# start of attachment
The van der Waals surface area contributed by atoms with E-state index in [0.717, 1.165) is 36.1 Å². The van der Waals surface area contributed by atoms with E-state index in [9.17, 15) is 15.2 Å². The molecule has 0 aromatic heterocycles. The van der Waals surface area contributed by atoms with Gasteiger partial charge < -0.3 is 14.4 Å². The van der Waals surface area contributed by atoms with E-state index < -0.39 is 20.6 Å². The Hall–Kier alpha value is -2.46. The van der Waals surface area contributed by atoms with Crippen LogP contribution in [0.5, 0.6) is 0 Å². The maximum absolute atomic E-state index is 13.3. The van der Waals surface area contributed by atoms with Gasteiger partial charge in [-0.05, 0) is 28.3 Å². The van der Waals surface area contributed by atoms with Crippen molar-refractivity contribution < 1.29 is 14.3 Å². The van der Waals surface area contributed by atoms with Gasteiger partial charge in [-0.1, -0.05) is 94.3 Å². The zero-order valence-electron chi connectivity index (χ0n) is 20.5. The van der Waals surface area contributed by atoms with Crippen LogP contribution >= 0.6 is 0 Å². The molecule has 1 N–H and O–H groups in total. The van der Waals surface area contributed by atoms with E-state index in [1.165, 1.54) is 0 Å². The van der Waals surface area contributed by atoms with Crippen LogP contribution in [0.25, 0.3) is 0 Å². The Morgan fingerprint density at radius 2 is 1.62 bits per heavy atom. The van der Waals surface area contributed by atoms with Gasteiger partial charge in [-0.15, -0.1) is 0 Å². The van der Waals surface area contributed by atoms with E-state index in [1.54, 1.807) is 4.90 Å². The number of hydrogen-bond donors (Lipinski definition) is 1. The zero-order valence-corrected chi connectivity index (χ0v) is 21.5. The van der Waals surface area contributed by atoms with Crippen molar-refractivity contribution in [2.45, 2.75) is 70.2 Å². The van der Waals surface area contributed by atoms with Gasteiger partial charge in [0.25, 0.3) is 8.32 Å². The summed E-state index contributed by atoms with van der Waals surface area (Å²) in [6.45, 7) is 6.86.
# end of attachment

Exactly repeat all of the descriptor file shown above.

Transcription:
The van der Waals surface area contributed by atoms with E-state index in [0.717, 1.165) is 36.1 Å². The van der Waals surface area contributed by atoms with E-state index in [9.17, 15) is 15.2 Å². The molecule has 0 aromatic heterocycles. The van der Waals surface area contributed by atoms with Gasteiger partial charge < -0.3 is 14.4 Å². The van der Waals surface area contributed by atoms with E-state index < -0.39 is 20.6 Å². The Hall–Kier alpha value is -2.46. The van der Waals surface area contributed by atoms with Crippen LogP contribution in [0.5, 0.6) is 0 Å². The maximum absolute atomic E-state index is 13.3. The van der Waals surface area contributed by atoms with Gasteiger partial charge in [-0.05, 0) is 28.3 Å². The van der Waals surface area contributed by atoms with Crippen molar-refractivity contribution < 1.29 is 14.3 Å². The van der Waals surface area contributed by atoms with Gasteiger partial charge in [-0.1, -0.05) is 94.3 Å². The zero-order valence-electron chi connectivity index (χ0n) is 20.5. The van der Waals surface area contributed by atoms with Crippen LogP contribution >= 0.6 is 0 Å². The molecule has 1 N–H and O–H groups in total. The van der Waals surface area contributed by atoms with E-state index in [1.165, 1.54) is 0 Å². The van der Waals surface area contributed by atoms with Crippen LogP contribution in [0.25, 0.3) is 0 Å². The Morgan fingerprint density at radius 2 is 1.62 bits per heavy atom. The van der Waals surface area contributed by atoms with Gasteiger partial charge in [-0.15, -0.1) is 0 Å². The van der Waals surface area contributed by atoms with E-state index in [1.54, 1.807) is 4.90 Å². The number of hydrogen-bond donors (Lipinski definition) is 1. The zero-order valence-corrected chi connectivity index (χ0v) is 21.5. The van der Waals surface area contributed by atoms with Crippen molar-refractivity contribution in [2.45, 2.75) is 70.2 Å². The van der Waals surface area contributed by atoms with Gasteiger partial charge in [0.25, 0.3) is 8.32 Å². The summed E-state index contributed by atoms with van der Waals surface area (Å²) in [6.45, 7) is 6.86.